This month I read Canterwood Crest’s first novel, Take The Reins, by fellow horse-nut Jessica Burkhart. I don’t usually care for Young Adult horse books. But I loved this one. Here’s why.
Canterwood Crest’s first novel opens with a nervous Sasha’s internal debate on lip gloss.
I paused in my reading.
I was looking for a horse book, here, after all. There was a picture on the front of a girl (admittedly, a little sloe-eyed for a tween) wearing a hard-hat and holding the reins of a horse. I wasn’t particularly interested in the emotional dilemmas of a middle school boarding school student, at least, not the ones that didn’t pertain to horses. And in my experience, horse girls just didn’t worry about lip gloss.
What experience? Well, I grew up around horses. From elementary school to high school, I was surrounded by other horse-crazy girls. We walked or begged rides from school to the barn every afternoon. We rode hard, critiqued and insulted one another, and helped each other up when we got dumped. We did our homework (when we remembered) sitting around the stable picnic table. We got home late, ate leftovers from the family dinner we’d missed, showered, and collapsed into bed. On weekends, we worked twelve-hour shifts at a nearby breeding farm, mucking out stalls and stacking hay bales. There was no time for lip gloss. There was no time to worry about boys, or popularity. There was no time for anything. Except horses.
So, Miss Sasha Silver, why on earth are you worried about lip gloss? You’ve just been admitted to Canterwood, a top-tier boarding school with an elite equestrian team; boys shouldn’t even enter the picture.
Maybe things have changed for girls, or maybe Sasha just got lucky that she could have both. Because she determines that at Canterwood, she’s going to be horsey and popular. And it’s a good thing, too. If she just relied on her equestrian teammates to keep her sane, she never would have made it through her first month.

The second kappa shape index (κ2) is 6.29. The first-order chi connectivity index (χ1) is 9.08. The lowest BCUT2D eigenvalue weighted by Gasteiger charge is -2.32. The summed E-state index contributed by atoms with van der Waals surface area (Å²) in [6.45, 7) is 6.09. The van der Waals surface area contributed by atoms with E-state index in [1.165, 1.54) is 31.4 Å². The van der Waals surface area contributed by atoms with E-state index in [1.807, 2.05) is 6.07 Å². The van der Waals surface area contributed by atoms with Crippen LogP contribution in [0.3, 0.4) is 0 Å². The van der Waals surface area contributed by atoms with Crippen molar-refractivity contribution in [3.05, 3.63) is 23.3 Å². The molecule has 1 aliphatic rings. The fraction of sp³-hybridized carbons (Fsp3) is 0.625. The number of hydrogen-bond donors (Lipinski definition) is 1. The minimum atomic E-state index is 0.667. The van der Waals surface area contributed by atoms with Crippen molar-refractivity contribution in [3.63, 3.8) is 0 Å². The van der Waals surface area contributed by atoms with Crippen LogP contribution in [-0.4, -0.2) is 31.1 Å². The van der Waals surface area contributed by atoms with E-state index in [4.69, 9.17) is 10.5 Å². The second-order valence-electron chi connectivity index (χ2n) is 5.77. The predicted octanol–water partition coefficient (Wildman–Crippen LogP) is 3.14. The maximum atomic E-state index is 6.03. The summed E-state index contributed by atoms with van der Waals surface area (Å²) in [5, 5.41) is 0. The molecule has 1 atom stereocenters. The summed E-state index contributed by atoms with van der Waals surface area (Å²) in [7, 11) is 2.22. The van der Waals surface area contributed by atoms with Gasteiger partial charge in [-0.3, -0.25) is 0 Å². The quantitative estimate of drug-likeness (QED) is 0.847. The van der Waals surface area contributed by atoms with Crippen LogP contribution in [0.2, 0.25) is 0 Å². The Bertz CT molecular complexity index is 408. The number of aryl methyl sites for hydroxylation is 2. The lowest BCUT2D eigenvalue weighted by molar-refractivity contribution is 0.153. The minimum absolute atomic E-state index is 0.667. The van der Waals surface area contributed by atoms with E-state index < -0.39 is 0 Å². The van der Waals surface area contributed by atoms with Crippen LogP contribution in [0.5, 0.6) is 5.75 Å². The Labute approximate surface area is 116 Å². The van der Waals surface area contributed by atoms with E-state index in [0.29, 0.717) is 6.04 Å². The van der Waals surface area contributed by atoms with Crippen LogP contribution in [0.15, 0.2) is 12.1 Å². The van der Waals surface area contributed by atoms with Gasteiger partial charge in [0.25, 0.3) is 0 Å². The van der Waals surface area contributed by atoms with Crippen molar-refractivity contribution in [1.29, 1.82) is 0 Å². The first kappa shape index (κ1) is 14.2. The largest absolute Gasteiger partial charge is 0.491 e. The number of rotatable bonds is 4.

In some ways, Take The Reins is the most accurate horse story ever written. Everything is perfect in life, except for the horse part. Sasha’s roommate is perfect and amazing. Sasha’s schoolwork is challenging, but she’s capable. Sasha’s crush actually seems like he’s into her. Socially and academically, Sasha is succeeding.
But in the stable, she hasn’t been there ten minutes before she has got herself her very own nemesis, a talented rider named Heather, who doesn’t want any competition for a coveted spot on the advanced team. Heather quickly proves that she is willing to go to insane lengths, even putting her own horse in danger, to stop Sasha from challenging her supremacy as top rider. Her tricks are cruel and clever, and somehow Sasha finds it impossible to prove to the riding coach that the girl is causing trouble. And so Sasha’s Canterwood life, so attractive on the academic end, seems to be collapsing around her at the equestrian end.
As I read about Sasha’s determination to protect her horse, stave off attacks from Heather, and balance riding with studying in order to prepare for the advanced team auditions, Take The Reins suddenly became very realistic to me. All the girls in Canterwood’s equestrian team loved their horses, loved riding, and were desperate to prove themselves. That much is familiar. I knew these girls. I’d grown up with these girls. I’d been these girls. And after I realized that, Take The Reins was a page-turner to the very end.
The entire Canterwood Crest series is also available online from Amazon.com: